I love John Mayer’s music. Always have. Ever since the release of Room for Squares in 2001, I’ve been a fan. Now, I’ve not been so much a fan of HIS as of his music. I have seen him live a couple of times before, and I just stumbled upon the fact that he was coming to Houston this past Friday and snagged two tickets for my best friend and I to go. I had some interesting revelations or reminders during the course of the super enjoyable concert (he performs incredibly well live):
1. I love music. I love loud music that you can feel in your feet and in your veins and in your heart. I used to blare music all the time from my car radio and go to concerts every month. Then I became a mom. The only way I get the news is NPR on my commute so not much music these days. And I haven’t kept up with all the i-music technology so my kids don’t listen to it nearly as much as I did when I was growing up. And little bit LOVES music. I’m going to make more of an effort. I’m going to get some sort of a speaker for my iPhone and download music and have dance parties a few times a week with the kids instead of every once in a while.
2. I adore my best friend. We’ve been through a lot in the past 10 years and our lives have changed, especially mine, during that time. I don’t get to see her every weekend for brunch and movies like I used to, but our time together is still just so precious when we get it. We had dinner first (and a long hike up in traffic to the concert), so we got completely caught up on everything and she knows all my crap and still loves me. What a treasure.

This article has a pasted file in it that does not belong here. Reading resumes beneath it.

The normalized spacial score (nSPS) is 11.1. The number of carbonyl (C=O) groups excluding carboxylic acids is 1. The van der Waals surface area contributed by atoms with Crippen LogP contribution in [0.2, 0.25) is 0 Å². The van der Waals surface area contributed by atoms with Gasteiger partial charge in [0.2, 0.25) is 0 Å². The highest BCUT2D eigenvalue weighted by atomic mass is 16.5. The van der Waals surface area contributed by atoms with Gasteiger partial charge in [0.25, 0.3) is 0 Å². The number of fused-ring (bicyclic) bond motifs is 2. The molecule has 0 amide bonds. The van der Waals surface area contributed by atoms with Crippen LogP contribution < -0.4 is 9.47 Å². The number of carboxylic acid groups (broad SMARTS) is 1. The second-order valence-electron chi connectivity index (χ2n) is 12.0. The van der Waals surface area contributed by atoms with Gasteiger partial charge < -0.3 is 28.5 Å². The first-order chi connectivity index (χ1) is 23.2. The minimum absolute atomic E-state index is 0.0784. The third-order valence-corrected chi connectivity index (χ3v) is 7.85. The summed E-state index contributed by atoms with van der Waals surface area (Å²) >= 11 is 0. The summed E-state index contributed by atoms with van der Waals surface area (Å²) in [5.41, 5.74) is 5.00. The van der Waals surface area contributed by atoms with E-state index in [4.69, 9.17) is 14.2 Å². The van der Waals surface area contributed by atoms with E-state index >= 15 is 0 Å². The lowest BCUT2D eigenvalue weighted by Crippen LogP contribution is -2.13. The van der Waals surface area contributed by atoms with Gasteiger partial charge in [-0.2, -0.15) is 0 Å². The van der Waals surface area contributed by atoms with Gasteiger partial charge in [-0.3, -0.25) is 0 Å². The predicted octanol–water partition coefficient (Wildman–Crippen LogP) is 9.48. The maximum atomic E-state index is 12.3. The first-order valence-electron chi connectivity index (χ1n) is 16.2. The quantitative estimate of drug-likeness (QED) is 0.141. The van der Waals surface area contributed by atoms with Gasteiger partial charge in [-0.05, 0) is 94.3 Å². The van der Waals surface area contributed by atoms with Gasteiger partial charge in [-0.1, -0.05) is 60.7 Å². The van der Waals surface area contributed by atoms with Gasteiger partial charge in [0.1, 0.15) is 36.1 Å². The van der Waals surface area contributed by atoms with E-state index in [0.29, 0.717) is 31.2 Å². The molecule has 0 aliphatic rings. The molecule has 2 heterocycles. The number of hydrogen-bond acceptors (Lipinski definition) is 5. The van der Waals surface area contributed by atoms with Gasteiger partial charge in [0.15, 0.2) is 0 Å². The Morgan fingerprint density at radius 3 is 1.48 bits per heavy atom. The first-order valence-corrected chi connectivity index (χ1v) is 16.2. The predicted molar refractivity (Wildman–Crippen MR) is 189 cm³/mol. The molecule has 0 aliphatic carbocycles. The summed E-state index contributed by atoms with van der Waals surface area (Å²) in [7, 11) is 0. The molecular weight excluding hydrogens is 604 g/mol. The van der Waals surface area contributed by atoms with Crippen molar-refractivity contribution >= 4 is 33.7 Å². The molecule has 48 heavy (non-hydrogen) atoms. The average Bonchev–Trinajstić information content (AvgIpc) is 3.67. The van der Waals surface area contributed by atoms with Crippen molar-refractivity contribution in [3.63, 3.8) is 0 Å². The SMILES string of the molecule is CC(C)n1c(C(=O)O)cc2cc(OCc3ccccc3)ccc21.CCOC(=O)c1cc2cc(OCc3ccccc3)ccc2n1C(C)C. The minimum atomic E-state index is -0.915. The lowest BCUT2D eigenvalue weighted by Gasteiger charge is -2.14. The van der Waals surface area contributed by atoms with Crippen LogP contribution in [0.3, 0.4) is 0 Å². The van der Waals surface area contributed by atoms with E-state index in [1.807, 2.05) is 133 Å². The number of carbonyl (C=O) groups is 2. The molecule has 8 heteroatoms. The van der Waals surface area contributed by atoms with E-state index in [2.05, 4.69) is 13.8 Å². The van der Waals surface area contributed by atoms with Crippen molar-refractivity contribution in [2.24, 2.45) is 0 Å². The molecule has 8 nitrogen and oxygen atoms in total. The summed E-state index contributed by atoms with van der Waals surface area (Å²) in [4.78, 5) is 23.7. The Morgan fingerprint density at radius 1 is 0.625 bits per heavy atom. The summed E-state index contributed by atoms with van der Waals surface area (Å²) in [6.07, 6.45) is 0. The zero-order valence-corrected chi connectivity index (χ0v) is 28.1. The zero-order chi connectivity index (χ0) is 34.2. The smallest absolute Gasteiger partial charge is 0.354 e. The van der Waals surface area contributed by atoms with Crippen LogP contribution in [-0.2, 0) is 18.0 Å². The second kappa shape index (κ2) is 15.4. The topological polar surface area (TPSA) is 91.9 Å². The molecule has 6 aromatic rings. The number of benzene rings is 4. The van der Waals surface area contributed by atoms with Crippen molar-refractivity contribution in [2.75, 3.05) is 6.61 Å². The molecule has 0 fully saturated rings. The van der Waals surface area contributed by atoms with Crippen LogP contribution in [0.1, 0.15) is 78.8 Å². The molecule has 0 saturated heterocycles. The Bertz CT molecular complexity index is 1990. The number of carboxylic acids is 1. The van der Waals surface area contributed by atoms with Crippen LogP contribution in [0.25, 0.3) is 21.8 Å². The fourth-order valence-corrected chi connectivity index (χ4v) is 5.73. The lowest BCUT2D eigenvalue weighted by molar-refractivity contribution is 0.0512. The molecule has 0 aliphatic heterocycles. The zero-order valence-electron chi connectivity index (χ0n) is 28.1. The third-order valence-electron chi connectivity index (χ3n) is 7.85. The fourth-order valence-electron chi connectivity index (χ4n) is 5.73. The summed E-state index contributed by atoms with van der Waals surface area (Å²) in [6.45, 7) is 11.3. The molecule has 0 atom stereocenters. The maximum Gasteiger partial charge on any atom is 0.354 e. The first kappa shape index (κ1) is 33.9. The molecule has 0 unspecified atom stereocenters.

3. You can find redemption. I honestly don’t know whether his commentary was an act, but it felt real. For the first time I’ve seen him live, John Mayer seemed truly appreciative of fans that had stuck with him despite incredibly poor life choices and poor commentary he has made. He alluded to his mistakes and how hard it must have been to continue to “like” him in the midst of all that junk and how he’s learning and he was tremendously appreciative for folks that hung in there. He felt much less cocky than usual and more mature. Maybe he’s growing up.
4. Concerts bring out wistfulness. I used to go to concerts frequently – particularly when I was in law school in Nashville and there were always great live acts in town. It reminds me of a time of complete freedom. It didn’t feel free at the time, it felt a little lonely, but I could live anywhere, go anywhere, do anything, not check in with anyone, and you get the picture. Concerts make me feel young. But it also makes me miss a little of the freedom and I get wistful. You all know that I wouldn’t give up my life for anything – I love my kids, my husband, my job, and the opportunities God has given me. Every so often though, I know both my hubby and I miss the times when we could just go and be and do and not check in or get sitters or worry about the cost. This is okay in small doses, but it also makes it good that I’m not going to concerts more often.
It also gave me an interesting perspective on why Christians don’t talk about drinking much. It’s fodder for a new post I’m working on that will be out when I figure how to write it so it doesn’t bug a bunch of people 🙂
I hope you had a wonderful weekend.